Scouting magazine

How to hold a meaningful discussion with Scouts about ethnic slurs

Lead the following discussion with your Scouts or Venturers to examine the ethics surrounding this scenario.

The Dilemma

Star Scout Brendan knows words like most other members of the Panther Patrol know fantasy football stats. He’ll use a 50-cent word when a 5-cent one would do.

Brendan’s vocabulary skills will help him at SAT time, but they’ve gotten him into trouble more than once, including in Troop 272. Recently, for example, he convinced the Panther Patrol, which he leads, to adopt the patrol yell “You’re haole, and we’re ohana.” In Hawaii, ohana means family, while haole refers to non-natives and is often considered insulting, something Senior Patrol Leader Javon learned after a quick Google search.

When Javon asked Brendan to change the yell, Brendan declined. He pointed out that haole isn’t inherently offensive and that no one in the troop has ties to Hawaii, anyway. If nobody is offended, Brendan asks, why should he change it?

For Discussion

After reading the scenario with your Boy Scouts or Venturers, discuss these general questions about ethnic slurs:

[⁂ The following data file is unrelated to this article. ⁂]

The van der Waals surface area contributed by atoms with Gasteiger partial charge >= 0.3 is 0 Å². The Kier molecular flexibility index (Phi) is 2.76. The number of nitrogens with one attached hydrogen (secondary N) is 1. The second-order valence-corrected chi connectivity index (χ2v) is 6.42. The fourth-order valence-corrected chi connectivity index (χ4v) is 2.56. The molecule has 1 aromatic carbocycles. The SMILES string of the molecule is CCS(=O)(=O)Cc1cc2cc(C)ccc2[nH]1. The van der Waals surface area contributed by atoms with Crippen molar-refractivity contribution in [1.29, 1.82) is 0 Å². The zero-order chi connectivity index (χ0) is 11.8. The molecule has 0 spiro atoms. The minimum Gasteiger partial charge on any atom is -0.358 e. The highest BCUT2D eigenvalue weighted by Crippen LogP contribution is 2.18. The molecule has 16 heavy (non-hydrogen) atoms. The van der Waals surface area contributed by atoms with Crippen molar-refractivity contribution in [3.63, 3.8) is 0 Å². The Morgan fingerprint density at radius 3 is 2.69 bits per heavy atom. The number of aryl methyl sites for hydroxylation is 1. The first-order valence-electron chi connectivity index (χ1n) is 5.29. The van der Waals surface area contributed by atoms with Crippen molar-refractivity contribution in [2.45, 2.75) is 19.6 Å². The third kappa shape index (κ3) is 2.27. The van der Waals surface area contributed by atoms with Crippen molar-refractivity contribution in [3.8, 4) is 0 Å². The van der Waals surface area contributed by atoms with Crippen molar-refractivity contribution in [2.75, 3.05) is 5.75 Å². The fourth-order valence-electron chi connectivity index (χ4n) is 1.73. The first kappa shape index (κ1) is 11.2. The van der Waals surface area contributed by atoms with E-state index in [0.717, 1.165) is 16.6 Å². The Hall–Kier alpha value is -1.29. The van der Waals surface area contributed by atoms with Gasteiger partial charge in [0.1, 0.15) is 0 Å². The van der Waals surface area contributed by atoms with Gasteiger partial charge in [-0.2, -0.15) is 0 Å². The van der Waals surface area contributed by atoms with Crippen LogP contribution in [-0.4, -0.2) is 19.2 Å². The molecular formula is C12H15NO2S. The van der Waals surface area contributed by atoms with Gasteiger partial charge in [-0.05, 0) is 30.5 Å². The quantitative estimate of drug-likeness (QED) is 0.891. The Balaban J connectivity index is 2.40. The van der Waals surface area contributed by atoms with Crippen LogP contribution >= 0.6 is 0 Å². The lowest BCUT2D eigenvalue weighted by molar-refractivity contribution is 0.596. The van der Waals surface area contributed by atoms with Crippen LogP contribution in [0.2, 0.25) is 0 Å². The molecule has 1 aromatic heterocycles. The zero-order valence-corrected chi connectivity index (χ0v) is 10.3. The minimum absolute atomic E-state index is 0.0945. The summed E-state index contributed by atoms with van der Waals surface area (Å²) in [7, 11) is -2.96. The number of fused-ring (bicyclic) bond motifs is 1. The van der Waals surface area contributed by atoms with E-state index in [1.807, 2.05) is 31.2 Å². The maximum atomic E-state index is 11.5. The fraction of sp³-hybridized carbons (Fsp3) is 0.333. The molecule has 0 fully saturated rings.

What is an ethnic slur? (One definition is “an insult based on a person’s race, ethnicity or national origin, often deriving from a perceived physical or cultural characteristic.”)

Are any words inherently offensive? Or are they just random sequences of letters?

Who decides if a word is offensive: the person using it or the person on the receiving end?

Can a third party decide a word is offensive?

Can a word’s meaning change over time? Do words that were offensive centuries ago still offend today?
Next, discuss these questions about this particular dilemma:

Do you like or dislike the patrol yell Brendan created? Why?

Do you agree with his argument that the term can’t be offensive since he borrowed it from another culture? Why or why not?

Imagine someone of Hawaiian ancestry joins the troop. Does that change anything? Why or why not?
Finally, have the Boy Scouts or Venturers decide how Javon should proceed (assuming he’s not satisfied with Brendan’s argument). Discuss how their proposed solution affects Javon’s and Brendan’s status as leaders. Discuss how it aligns with the values of Scouting.